+With the US-ASCII charset, encoding and decoding text is easy, one just has to look at an [ASCII table](http://en.wikipedia.org/wiki/ASCII_table)
+to be able to convert text strings to byte arrays and byte arrays to text strings. For
+example, the letter 'A' is represented by a single byte with the value of 65. When encountering a byte
+with the value 84, we can look that up in the table and see that it represents the letter 'T'.
+With the US-ASCII charset, each letter is represented by exactly one byte, which is very convenient.
+Even better, all letters commonly used in English text have byte values below 127, so the 7-bit limit
+of messages is no problem for text encoded with the US-ASCII charset.
+Another example: The string "Hello World!" is represented by the following byte array:
+
+ 48 65 6C 6C 6F 20 57 6F 72 6C 64
+
+Note that the byte values are written in hexadecimal form here, not in decimal as earlier.
+
+Now, what if we want to write a message that contains German umlauts or Chinese letters? Those
+are not in the ASCII table, therefore a different charset has to be used. There is a wealth of charsets
+to chose from. Not all charsets can handle all letters, for example the
+[ISO-8859-1](http://en.wikipedia.org/wiki/ISO-8859-1#ISO-8859-1) charset can handle
+German umlauts, but can not handle Chinese or Arabic letters. The [Unicode standard](http://en.wikipedia.org/wiki/Unicode)
+is an attempt to introduce charsets that can handle all known letters in the
+world, in all languages. Unicode actually has several charsets, for example [UTF-8](http://en.wikipedia.org/wiki/UTF-8)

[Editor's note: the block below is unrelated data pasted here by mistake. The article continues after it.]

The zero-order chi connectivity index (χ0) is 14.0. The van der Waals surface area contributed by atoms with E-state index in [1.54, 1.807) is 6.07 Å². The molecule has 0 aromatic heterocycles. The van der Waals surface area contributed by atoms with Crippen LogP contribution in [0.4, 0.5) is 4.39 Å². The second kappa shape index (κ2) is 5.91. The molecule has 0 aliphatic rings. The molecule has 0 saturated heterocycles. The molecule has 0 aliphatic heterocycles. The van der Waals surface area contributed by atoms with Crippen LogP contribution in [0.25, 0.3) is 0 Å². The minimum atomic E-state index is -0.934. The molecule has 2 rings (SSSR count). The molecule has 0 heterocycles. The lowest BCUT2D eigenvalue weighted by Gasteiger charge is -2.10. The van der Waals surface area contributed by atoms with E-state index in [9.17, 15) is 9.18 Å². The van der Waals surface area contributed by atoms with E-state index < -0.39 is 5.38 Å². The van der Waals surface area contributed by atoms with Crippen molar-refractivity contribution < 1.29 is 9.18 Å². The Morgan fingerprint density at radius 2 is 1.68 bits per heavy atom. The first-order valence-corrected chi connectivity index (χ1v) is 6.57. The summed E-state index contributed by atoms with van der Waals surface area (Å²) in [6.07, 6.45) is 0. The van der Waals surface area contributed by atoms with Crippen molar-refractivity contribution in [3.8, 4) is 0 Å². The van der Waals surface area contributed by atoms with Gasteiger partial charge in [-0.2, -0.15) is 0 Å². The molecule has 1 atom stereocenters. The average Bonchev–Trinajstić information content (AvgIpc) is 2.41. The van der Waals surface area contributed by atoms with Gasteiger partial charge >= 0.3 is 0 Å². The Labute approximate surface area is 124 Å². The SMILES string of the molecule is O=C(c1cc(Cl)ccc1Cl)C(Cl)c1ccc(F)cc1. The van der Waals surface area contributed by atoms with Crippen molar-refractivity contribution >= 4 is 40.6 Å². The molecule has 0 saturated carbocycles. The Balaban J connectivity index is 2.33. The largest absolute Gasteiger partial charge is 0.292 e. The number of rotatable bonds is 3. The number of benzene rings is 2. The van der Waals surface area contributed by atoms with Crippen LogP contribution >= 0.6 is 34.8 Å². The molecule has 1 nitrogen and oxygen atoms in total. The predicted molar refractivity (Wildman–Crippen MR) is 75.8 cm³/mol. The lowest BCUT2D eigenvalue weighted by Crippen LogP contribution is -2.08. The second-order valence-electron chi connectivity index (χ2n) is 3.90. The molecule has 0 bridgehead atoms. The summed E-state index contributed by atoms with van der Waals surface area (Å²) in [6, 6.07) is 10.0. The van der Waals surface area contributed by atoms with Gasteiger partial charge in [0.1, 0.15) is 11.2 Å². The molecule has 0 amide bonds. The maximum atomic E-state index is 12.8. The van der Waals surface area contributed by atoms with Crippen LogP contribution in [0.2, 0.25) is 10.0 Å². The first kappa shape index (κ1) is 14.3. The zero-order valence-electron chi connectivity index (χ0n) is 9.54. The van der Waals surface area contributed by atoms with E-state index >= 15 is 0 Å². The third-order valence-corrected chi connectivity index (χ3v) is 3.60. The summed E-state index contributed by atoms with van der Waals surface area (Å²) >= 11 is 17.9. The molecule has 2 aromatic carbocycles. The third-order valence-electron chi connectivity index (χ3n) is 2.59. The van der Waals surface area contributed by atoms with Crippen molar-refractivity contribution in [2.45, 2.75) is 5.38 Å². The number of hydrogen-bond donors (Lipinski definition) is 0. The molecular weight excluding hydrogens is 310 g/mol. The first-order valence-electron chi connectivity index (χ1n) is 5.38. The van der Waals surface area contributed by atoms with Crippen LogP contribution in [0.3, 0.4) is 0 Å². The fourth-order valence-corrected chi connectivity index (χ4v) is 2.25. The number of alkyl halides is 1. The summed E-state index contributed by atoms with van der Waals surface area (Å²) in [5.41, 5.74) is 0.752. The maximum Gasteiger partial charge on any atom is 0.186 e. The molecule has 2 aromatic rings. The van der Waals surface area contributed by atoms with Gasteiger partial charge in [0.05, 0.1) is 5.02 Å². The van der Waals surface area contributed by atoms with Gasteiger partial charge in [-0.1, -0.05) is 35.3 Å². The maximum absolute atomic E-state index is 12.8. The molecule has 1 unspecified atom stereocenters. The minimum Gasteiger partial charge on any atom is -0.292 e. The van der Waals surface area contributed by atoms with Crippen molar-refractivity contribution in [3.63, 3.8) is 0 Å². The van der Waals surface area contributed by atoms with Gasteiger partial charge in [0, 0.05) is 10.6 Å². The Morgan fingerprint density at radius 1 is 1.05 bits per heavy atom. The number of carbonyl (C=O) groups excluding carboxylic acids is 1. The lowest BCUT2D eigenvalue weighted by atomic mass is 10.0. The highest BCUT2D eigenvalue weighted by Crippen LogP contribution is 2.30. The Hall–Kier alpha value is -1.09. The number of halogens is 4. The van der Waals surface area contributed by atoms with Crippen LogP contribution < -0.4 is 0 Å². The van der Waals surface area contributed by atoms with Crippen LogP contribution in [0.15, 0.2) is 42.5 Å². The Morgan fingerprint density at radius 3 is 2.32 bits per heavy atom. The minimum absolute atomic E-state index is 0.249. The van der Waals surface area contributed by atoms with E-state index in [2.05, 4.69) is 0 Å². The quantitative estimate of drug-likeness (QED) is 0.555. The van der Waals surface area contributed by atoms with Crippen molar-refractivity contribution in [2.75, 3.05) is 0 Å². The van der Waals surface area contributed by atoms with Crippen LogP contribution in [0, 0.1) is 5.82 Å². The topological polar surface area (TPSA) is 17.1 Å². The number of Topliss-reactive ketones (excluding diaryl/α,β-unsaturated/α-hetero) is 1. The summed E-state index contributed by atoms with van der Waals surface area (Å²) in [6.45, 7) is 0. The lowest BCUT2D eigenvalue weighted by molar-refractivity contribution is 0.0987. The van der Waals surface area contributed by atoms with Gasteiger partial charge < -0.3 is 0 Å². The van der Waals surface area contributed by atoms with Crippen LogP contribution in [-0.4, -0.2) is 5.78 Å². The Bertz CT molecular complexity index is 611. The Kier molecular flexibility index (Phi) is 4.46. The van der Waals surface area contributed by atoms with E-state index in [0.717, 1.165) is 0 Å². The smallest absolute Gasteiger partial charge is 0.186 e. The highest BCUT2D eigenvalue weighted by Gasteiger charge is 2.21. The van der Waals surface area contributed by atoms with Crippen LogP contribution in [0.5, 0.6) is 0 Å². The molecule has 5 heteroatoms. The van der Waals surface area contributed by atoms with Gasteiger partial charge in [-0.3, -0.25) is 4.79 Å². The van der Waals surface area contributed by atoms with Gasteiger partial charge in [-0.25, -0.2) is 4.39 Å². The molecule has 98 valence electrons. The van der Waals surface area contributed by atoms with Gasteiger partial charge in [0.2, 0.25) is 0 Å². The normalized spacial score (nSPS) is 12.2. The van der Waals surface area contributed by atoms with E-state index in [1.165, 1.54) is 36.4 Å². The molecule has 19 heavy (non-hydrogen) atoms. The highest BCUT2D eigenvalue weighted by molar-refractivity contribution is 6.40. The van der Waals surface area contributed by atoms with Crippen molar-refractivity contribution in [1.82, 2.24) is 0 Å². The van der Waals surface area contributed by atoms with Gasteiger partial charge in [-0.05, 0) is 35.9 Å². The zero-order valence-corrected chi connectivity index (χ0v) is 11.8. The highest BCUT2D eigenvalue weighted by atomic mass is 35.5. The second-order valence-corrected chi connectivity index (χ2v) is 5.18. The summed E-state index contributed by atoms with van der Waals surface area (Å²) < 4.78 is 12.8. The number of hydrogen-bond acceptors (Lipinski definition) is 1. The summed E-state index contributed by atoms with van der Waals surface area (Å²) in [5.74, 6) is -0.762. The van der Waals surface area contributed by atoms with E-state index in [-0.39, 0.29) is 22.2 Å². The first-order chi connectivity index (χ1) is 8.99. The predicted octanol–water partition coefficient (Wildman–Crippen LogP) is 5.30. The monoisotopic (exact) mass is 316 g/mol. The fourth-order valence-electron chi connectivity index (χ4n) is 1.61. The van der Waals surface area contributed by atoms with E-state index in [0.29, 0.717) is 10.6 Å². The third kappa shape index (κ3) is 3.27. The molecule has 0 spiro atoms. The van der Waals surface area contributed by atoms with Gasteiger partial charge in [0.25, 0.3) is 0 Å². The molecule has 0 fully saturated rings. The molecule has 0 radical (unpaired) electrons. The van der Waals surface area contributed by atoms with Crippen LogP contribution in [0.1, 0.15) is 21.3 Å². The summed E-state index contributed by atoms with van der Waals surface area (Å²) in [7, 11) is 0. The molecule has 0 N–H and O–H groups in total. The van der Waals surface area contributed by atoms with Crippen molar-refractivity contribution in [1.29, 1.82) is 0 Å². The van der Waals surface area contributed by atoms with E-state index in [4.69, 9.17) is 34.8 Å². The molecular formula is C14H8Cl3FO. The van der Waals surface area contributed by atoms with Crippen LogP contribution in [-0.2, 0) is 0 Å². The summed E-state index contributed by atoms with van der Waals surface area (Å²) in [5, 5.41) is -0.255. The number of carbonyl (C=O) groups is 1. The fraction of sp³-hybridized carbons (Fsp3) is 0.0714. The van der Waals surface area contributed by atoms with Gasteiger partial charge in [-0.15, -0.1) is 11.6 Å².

+and [UTF-16](http://en.wikipedia.org/wiki/UTF-16). In an ideal world, everyone would be using
+Unicode charsets, but for historic and legacy reasons, other charsets are still much in use.
+
+Charsets other than US-ASCII don't generally have as nice properties: A single letter can be represented
+by multiple bytes, and generally the byte values are not in the 7-bit range. Pay attention to the UTF-8
+charset: At first glance, it looks exactly like the US-ASCII charset, common latin letters like A - Z
+are encoded with the same byte values as with US-ASCII. However, letters other than A - Z are suddenly
+encoded with two or even more bytes. In general, one letter can be encoded in an abitrary number of bytes, depending
+on the charset. One can **not** rely on the `1 letter == 1 byte` assumption.
+
+Now, what should be done when the text string "Grüezi Welt!" should be sent in the body of a message?
+The first step is to chose a charset that can represent all letters. This already excludes US-ASCII.
+Once a charset is chosen, the text string is encoded into a byte array.
+"Grüezi Welt!" encoded with the ISO-8859-1 charset produces the following byte array:
+